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Revision as of 05:15, 27 May 2009 by PatrickHorn (talk | contribs) (Notes: added note about windows execute permissions)
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Sirikata depends on quite a bit of external code to make everything work. We'll try to maintain a full list of dependencies and brief descriptions of how they're used here.

When building Sirikata you have two options: handle installing dependencies yourself or use our install script to help you build and install everything that's needed. The instructions here will explain how to use our install script. Generally, as long as you use the correct version, standard install procedure applies to all packages. For any where we require a custom build or non-standard build parameters, we'll note that on the dependencies page.

You can look at the install script for more details, but the basic outline of what the install procedure does for all platforms is:

  • Figure out which platform you're on, possibly which version and development tools as well.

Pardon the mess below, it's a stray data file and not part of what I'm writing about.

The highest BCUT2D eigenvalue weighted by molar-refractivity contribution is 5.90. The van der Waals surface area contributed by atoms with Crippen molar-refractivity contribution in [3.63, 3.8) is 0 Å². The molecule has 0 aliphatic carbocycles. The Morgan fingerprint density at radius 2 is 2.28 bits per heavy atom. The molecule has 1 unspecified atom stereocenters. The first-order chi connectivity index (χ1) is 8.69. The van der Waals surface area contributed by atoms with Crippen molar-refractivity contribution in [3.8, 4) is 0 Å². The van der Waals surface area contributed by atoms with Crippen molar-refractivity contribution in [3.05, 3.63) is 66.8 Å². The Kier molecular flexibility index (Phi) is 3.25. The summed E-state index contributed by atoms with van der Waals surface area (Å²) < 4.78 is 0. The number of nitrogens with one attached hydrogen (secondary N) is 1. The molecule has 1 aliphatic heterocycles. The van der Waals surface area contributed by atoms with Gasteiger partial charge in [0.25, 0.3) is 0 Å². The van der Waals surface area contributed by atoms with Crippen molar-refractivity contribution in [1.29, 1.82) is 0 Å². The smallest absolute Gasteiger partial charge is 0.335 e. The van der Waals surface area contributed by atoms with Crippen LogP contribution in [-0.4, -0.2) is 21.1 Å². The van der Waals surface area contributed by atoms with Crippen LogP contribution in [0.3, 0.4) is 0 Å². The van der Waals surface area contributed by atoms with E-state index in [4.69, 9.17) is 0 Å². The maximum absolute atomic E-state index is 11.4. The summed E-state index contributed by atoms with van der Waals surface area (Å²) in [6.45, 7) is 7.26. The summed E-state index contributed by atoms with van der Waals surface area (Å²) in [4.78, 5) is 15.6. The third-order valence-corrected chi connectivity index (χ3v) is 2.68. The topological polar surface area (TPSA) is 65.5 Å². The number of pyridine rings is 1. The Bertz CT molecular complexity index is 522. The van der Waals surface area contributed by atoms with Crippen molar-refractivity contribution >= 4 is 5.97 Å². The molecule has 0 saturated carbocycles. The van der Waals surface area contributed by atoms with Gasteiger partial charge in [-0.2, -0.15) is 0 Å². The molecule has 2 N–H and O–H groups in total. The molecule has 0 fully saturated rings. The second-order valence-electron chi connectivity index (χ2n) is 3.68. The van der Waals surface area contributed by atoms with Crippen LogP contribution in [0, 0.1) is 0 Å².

• Checkout the platform specific directory from our dependencies repository. This includes a second stage install script and source and binary packages.
  • Run an install script from this repository which:
    • Possibly tries to install system provided packages that we need
    • Extracts binary packages locally in your tree
    • Compiles source packages and installs them locally in your tree

Note that some of the dependency files are quite large. When you run the install commands, it may appear the script has hung, but its likely just checking out the packages.